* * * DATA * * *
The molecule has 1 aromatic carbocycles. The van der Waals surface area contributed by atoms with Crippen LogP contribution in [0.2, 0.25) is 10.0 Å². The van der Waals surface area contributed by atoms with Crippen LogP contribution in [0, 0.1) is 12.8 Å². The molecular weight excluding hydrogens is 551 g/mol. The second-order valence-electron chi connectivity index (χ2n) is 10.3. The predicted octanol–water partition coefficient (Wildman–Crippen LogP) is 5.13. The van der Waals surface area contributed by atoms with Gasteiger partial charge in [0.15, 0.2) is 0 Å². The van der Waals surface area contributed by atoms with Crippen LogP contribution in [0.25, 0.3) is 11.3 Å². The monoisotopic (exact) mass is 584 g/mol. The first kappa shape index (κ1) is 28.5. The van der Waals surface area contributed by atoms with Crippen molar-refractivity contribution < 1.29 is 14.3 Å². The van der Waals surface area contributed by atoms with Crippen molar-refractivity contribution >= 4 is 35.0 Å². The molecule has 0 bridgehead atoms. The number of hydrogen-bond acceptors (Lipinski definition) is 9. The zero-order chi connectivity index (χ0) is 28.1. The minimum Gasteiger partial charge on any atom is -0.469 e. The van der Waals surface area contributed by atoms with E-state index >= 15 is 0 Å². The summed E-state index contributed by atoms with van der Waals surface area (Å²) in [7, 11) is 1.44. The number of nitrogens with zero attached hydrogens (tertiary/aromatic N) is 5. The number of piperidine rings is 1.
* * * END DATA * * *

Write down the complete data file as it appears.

The molecule has 1 aromatic carbocycles. The van der Waals surface area contributed by atoms with Crippen LogP contribution in [0.2, 0.25) is 10.0 Å². The van der Waals surface area contributed by atoms with Crippen LogP contribution in [0, 0.1) is 12.8 Å². The molecular weight excluding hydrogens is 551 g/mol. The second-order valence-electron chi connectivity index (χ2n) is 10.3. The predicted octanol–water partition coefficient (Wildman–Crippen LogP) is 5.13. The van der Waals surface area contributed by atoms with Gasteiger partial charge in [0.15, 0.2) is 0 Å². The van der Waals surface area contributed by atoms with Crippen LogP contribution in [0.25, 0.3) is 11.3 Å². The monoisotopic (exact) mass is 584 g/mol. The first kappa shape index (κ1) is 28.5. The van der Waals surface area contributed by atoms with Crippen molar-refractivity contribution < 1.29 is 14.3 Å². The van der Waals surface area contributed by atoms with Crippen molar-refractivity contribution >= 4 is 35.0 Å². The molecule has 0 bridgehead atoms. The number of hydrogen-bond acceptors (Lipinski definition) is 9. The zero-order chi connectivity index (χ0) is 28.1. The minimum Gasteiger partial charge on any atom is -0.469 e. The van der Waals surface area contributed by atoms with E-state index >= 15 is 0 Å². The summed E-state index contributed by atoms with van der Waals surface area (Å²) in [7, 11) is 1.44. The number of nitrogens with zero attached hydrogens (tertiary/aromatic N) is 5. The number of piperidine rings is 1.